Intellectual Wealth of Nations
Pakistan Education Emergency
Politicians' Incompetence Worse Than Corruption in Pakistan
Higher Education Transformation in Pakistan
Beyond the ABCs: Higher Education and Developing Countries
UK Aids Pakistani Schools
Why is Democracy Failing in Pakistan?
great at the time when india is mega boosting its education system pakistan is throttling back,Brilliant!
When half of the parliamentarians are without degrees, they can’t do 2+2 let alone worry about education.
Absolutely corrupt and incompetent government and with their current policies, it has put Pakistan way deep into the ground. By the time they leave, it’ll be extremely challenging for the next government to crawl out of this mess and they’ll struggle, which will leave the Pakistani population in a perpetual chaos with no end in sight...
Here's an assessment of Pakistan's education crisis by Rebecca Winthrop of Brookings Inst:
For the millions of people who read and were inspired by Greg Mortenson’s books, Three Cups of Tea and Stones into Schools, Sunday’s revelations by CBS News’ 60 Minutes that much of his story was at best vastly exaggerated and at worst fabricated, came as deep disappointment. ......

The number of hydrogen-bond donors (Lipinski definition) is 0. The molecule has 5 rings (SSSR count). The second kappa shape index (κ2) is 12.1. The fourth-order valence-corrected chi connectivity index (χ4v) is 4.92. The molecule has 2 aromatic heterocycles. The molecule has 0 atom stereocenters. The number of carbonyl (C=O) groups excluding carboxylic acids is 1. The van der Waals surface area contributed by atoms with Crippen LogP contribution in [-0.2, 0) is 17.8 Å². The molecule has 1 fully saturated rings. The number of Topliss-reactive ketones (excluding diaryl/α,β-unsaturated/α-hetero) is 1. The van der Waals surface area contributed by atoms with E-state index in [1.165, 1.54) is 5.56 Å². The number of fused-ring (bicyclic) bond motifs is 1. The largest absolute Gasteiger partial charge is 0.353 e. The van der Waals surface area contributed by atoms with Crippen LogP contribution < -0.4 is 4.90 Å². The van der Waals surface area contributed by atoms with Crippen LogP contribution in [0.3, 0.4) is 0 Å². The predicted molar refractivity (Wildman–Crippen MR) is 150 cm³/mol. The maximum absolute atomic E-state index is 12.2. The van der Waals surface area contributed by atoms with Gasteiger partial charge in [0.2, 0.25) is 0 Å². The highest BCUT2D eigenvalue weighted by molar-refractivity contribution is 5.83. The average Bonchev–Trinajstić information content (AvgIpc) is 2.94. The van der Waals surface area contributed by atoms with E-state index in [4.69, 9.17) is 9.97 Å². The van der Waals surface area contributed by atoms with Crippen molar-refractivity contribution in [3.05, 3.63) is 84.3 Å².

As I travel around Pakistan this week and look at education issues across the country, including in the Federally Administered Northern Areas where Mortenson’s book Three Cups of Tea was set, I am struck by the bitter-sweet effect of these revelations. On the one hand, Mortenson’s book hid one of the country’s biggest educational success stories and promulgated a model of education assistance that has been proven time and again to be ineffective. On the other hand, his story captured the hearts of millions, bringing needed attention to the very real educational needs of Pakistan’s children and articulating the very important role good quality education can play in reducing conflict risk.